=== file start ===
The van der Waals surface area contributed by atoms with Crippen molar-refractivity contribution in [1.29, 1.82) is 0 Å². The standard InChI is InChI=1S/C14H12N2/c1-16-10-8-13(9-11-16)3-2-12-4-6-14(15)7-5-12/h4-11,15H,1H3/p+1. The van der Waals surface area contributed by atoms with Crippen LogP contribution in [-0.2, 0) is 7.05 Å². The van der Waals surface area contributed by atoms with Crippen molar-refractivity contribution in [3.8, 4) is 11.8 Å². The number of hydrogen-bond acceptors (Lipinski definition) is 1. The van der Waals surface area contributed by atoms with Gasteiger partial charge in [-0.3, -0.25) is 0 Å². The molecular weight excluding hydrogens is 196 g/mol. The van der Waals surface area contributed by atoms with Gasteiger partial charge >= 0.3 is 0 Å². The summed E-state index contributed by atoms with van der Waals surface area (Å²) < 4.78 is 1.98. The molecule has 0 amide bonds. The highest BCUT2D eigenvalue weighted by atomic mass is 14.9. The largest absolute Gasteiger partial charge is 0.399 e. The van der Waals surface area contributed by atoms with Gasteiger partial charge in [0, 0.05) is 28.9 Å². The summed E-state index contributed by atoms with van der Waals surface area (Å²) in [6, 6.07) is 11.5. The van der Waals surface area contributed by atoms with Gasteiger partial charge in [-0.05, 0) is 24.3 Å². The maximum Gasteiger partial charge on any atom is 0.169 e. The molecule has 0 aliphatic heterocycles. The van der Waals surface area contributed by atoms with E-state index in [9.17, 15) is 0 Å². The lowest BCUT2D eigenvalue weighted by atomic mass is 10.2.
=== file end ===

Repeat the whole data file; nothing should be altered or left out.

The van der Waals surface area contributed by atoms with Crippen molar-refractivity contribution in [1.29, 1.82) is 0 Å². The standard InChI is InChI=1S/C14H12N2/c1-16-10-8-13(9-11-16)3-2-12-4-6-14(15)7-5-12/h4-11,15H,1H3/p+1. The van der Waals surface area contributed by atoms with Crippen LogP contribution in [-0.2, 0) is 7.05 Å². The van der Waals surface area contributed by atoms with Crippen molar-refractivity contribution in [3.8, 4) is 11.8 Å². The number of hydrogen-bond acceptors (Lipinski definition) is 1. The van der Waals surface area contributed by atoms with Gasteiger partial charge in [-0.3, -0.25) is 0 Å². The molecular weight excluding hydrogens is 196 g/mol. The van der Waals surface area contributed by atoms with Gasteiger partial charge >= 0.3 is 0 Å². The summed E-state index contributed by atoms with van der Waals surface area (Å²) < 4.78 is 1.98. The molecule has 0 amide bonds. The highest BCUT2D eigenvalue weighted by atomic mass is 14.9. The largest absolute Gasteiger partial charge is 0.399 e. The van der Waals surface area contributed by atoms with Gasteiger partial charge in [0, 0.05) is 28.9 Å². The summed E-state index contributed by atoms with van der Waals surface area (Å²) in [6, 6.07) is 11.5. The van der Waals surface area contributed by atoms with Gasteiger partial charge in [-0.05, 0) is 24.3 Å². The maximum Gasteiger partial charge on any atom is 0.169 e. The molecule has 0 aliphatic heterocycles. The van der Waals surface area contributed by atoms with E-state index in [9.17, 15) is 0 Å². The lowest BCUT2D eigenvalue weighted by atomic mass is 10.2.